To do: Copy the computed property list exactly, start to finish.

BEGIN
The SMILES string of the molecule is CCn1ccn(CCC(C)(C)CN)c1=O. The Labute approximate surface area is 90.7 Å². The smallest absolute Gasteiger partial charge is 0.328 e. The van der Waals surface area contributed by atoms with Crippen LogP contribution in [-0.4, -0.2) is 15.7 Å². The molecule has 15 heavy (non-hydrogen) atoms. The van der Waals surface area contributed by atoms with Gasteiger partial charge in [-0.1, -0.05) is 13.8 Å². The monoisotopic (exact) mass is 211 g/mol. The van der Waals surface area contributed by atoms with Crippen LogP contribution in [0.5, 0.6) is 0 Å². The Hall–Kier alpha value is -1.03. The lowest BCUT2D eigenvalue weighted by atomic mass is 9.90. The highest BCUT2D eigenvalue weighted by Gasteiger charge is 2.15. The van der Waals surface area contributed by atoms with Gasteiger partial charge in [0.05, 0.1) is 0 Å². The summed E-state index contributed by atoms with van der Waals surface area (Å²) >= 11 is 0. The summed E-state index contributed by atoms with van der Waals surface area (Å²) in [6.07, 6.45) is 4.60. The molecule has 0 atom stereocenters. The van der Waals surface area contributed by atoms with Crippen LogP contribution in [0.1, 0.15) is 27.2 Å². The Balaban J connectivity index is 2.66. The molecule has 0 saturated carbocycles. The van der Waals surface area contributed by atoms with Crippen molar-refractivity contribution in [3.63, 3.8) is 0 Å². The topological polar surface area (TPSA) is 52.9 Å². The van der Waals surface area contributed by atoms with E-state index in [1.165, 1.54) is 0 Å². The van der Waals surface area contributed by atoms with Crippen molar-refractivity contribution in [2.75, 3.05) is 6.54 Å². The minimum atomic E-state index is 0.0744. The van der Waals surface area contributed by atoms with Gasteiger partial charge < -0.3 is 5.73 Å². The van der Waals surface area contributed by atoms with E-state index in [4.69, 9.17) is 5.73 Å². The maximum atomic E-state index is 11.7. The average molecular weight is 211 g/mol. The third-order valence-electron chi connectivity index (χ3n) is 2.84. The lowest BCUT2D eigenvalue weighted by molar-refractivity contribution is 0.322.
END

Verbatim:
The SMILES string of the molecule is CCn1ccn(CCC(C)(C)CN)c1=O. The Labute approximate surface area is 90.7 Å². The smallest absolute Gasteiger partial charge is 0.328 e. The van der Waals surface area contributed by atoms with Crippen LogP contribution in [-0.4, -0.2) is 15.7 Å². The molecule has 15 heavy (non-hydrogen) atoms. The van der Waals surface area contributed by atoms with Gasteiger partial charge in [-0.1, -0.05) is 13.8 Å². The monoisotopic (exact) mass is 211 g/mol. The van der Waals surface area contributed by atoms with Crippen LogP contribution in [0.5, 0.6) is 0 Å². The Hall–Kier alpha value is -1.03. The lowest BCUT2D eigenvalue weighted by atomic mass is 9.90. The highest BCUT2D eigenvalue weighted by Gasteiger charge is 2.15. The van der Waals surface area contributed by atoms with Gasteiger partial charge in [0.05, 0.1) is 0 Å². The summed E-state index contributed by atoms with van der Waals surface area (Å²) >= 11 is 0. The summed E-state index contributed by atoms with van der Waals surface area (Å²) in [6.07, 6.45) is 4.60. The molecule has 0 atom stereocenters. The van der Waals surface area contributed by atoms with Crippen LogP contribution in [0.1, 0.15) is 27.2 Å². The Balaban J connectivity index is 2.66. The molecule has 0 saturated carbocycles. The van der Waals surface area contributed by atoms with Crippen molar-refractivity contribution in [3.63, 3.8) is 0 Å². The topological polar surface area (TPSA) is 52.9 Å². The van der Waals surface area contributed by atoms with E-state index in [1.165, 1.54) is 0 Å². The van der Waals surface area contributed by atoms with Crippen molar-refractivity contribution in [2.75, 3.05) is 6.54 Å². The minimum atomic E-state index is 0.0744. The van der Waals surface area contributed by atoms with Gasteiger partial charge < -0.3 is 5.73 Å². The van der Waals surface area contributed by atoms with E-state index in [4.69, 9.17) is 5.73 Å². The maximum atomic E-state index is 11.7. The average molecular weight is 211 g/mol. The third-order valence-electron chi connectivity index (χ3n) is 2.84. The lowest BCUT2D eigenvalue weighted by molar-refractivity contribution is 0.322.